The Crown is still great TV, despite moments of borderline parody
Netflix, from November 9
First, there was the question of how quickly after the Queen’s death should Netflix premiere its fifth season of The Crown. Then came stinging criticism that it had strayed from historical fact into historical fantasy.
No surprise, then, that the first episode of the new season begins by putting its best foot forward: actor Claire Foy, who played the Queen in the show’s first two seasons, returns to a chorus of approval from critics and fans.
Imelda Staunton as Queen Elizabeth II and Jonathan Pryce as Prince Philip in The Crown.Credit:Netflix
She appears in a recreation of a newsreel from 1953 which captures the then newly enthroned Queen Elizabeth II launching the royal yacht, Britannia. You don’t need a PhD to realise this is the season’s enduring metaphor for the Queen, crown and monarchy: should the institution be renovated or simply retired?
It’s a smart play, of course. Foy’s portrayal was luminous and compelling; were this Crufts, she would easily win best in show. Even after five seasons, she’s still the best thing The Crown has delivered.
But blending her into an historic newsreel inadvertently has the effect of stepping straight into the show’s biggest headache: how much of what you’re seeing is historical fact? And how much of it is concocted fiction?
The Royal Family in The Crown’s fifth season.Credit:Netflix
In the show’s early life, set in the first decades of the Queen’s reign, the appeal of The Crown lay in its attention to historical detail, made doubly fascinating by the fact that the younger Queen, for most of the audience, was something of a mysterious figure.
The show then became an archival black and white image brought to life in spectacular fashion. Like the Queen at the moment of coronation, a transfiguration takes place, the ordinary assembled parts becoming something extraordinary.
But as the clock ticks out through more modern history towards too easily remembered headlines and scandals, accuracy seems to have become an albatross stalking the royal yacht.
The real Britannia newsreel included Prince Philip, for example, but in The Crown it does not. It is unclear why, though we can assume Matt Smith was unavailable for filming. Such details are small, but they matter. And cumulatively, the show is beginning to feel their weight.
Claire Foy as Queen Elizabeth II and Matt Smith as Prince Philip, in the first season of The Crown.Credit:Netflix
Dame Judi Dench insists there is so little fact the show ought to be labelled fiction. And Jonathan Pryce, who now plays Prince Philip, says such a disclaimer goes without saying. The danger for The Crown is that as each season passes, it feels more like Dench has made the correct call.
The strength of The Crown has always resided in the way writer Peter Morgan weaves the personal with the political, blending the foibles of Elizabeth and Philip, and Margaret, Anne and Charles, with historic events: the American state visits, the Aberfan mining disaster, the assassination of Mountbatten and the exile of the former king Edward VIII, among others.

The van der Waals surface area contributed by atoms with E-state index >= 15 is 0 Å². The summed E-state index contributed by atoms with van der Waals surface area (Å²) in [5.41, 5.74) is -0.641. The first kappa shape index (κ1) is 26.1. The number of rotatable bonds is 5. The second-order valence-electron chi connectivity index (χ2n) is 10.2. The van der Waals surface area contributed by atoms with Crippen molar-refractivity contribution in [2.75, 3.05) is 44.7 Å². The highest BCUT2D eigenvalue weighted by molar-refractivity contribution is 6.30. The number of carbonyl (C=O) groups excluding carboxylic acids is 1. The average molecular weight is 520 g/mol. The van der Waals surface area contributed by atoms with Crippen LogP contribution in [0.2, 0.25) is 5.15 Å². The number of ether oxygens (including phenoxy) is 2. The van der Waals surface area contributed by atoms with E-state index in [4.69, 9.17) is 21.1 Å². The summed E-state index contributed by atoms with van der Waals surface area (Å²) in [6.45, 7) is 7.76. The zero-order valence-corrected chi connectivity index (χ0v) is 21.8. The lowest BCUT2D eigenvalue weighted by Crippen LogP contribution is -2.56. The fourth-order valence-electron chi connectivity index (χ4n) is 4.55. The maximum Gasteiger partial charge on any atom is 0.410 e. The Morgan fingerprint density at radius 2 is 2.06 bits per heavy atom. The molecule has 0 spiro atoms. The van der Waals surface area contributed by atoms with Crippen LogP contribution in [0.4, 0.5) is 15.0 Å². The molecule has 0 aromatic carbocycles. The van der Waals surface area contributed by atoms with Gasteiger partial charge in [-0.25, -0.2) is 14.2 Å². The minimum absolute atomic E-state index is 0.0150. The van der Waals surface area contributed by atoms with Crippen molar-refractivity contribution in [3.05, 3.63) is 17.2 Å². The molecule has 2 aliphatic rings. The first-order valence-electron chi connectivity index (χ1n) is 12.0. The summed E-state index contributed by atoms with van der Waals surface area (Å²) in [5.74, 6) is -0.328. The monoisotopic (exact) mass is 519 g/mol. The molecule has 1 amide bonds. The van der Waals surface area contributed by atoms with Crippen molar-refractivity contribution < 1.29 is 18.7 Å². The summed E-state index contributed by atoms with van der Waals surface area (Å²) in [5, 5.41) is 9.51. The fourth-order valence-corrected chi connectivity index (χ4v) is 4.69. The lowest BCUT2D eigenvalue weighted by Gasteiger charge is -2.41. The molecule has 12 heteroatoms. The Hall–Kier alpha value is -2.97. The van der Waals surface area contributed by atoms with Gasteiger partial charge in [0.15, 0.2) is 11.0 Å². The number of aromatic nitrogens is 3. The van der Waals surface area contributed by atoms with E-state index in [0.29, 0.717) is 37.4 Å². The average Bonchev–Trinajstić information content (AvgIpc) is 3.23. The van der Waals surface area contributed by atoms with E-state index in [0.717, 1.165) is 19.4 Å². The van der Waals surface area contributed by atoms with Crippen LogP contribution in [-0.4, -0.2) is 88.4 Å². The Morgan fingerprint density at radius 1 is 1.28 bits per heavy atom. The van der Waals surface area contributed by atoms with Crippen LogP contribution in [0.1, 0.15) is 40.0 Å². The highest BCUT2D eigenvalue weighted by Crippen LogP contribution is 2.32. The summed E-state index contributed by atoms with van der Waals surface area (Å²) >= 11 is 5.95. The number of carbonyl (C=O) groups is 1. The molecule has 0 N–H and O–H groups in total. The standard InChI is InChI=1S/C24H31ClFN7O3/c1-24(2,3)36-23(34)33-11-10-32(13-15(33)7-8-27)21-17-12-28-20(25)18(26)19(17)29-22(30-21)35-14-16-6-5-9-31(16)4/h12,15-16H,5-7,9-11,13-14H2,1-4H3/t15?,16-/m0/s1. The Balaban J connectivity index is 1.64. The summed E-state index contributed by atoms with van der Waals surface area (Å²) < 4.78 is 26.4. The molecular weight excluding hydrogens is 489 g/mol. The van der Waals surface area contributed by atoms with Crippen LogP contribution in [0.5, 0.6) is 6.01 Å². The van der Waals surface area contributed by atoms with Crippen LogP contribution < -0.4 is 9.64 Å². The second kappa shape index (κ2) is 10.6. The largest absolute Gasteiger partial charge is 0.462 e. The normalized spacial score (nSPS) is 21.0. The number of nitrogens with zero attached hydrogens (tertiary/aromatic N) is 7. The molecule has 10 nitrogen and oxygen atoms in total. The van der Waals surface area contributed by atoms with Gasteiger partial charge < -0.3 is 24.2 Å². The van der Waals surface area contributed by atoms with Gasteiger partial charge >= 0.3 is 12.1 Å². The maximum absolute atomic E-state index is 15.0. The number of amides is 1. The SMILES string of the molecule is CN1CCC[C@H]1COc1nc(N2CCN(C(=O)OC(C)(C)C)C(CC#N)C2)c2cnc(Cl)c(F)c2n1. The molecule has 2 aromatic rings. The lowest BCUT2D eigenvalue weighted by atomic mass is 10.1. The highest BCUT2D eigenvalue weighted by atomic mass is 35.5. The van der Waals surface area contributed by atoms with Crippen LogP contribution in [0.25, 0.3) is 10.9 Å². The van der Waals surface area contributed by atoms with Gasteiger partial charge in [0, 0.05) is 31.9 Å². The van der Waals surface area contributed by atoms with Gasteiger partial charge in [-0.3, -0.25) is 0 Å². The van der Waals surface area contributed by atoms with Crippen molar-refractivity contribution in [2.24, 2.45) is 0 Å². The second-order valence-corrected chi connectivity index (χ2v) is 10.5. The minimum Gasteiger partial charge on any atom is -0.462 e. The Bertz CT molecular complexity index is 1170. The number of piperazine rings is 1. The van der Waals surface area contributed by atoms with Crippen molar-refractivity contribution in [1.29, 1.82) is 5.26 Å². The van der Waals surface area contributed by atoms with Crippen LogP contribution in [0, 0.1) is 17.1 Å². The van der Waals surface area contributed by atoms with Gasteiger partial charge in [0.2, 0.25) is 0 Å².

This season, certainly in the opening episodes, that feels encumbered by more conventionally melodramatic proceedings: the marital misery of Charles and Diana in the so-called “War of the Waleses”. You can’t escape the feeling that after decades of terrible television movies about the same topic, The Crown is retracing very worn steps.
The bigger problem is the way the tilt in emphasis from politics to soap leaves a very delicately calibrated masterpiece feeling out of balance. And an attempt to whip some political intrigue into it by suggesting Charles plotted to bring about his mother’s abdication comes across as not just historically inaccurate, but properly disingenuous.
Charles (Dominic West) and Diana (Elizabeth Debicki) in The Crown.Credit:Netflix
Perhaps the problem is fatigue. The fifth and sixth seasons of the show were always going to be a harder sell than the first and second. And selling the second entire change of cast is exponentially harder than it was the first time around.
Olivia Colman, Tobias Menzies, Helena Bonham-Carter, Josh O’Connor and Emma Corrin are out as the Queen, Philip, Margaret, Charles and Diana; and Imelda Staunton, Jonathan Pryce, Lesley Manville, Dominic West and Elizabeth Debicki are in.
It all works, but only just. And why it almost does not is difficult to discern. Is it because we’re creeping towards the present day, where contemporary images of the royal family are too familiar? Or that the show, which once cast mostly unknown actors, is now casting mostly known actors, and what once looked like something unlike anything we’d seen, now just looks like another scripted hour of drama?
Or is it because the show is starting to lean too deeply into mimicry: Charles constantly chewing his lip, Diana constantly tilting her head, or Margaret, like some sort of Cruella de Windsor, never seen without a cigarette holder. If not for the astounding budget, there are moments which feel like borderline parody.
Make no mistake, The Crown is still great television. The streaming industry has turned most blue-chip titles into money pits but here you can see almost every dollar on the screen. The location filming is extraordinary. The attention to detail is — mostly — precise. And despite a few bumps in the first season, the show’s accuracy with royal jewels is now close to perfect.
But in an era where true-life and true-crime documentary have found their own new golden age — a trend led, ironically, by Netflix itself — the audience’s hunger to marry the dramatic personae of this particular Shakespearean drama to their history book counterparts is slowly, and now dangerously, chipping away at the unbroken fourth wall.
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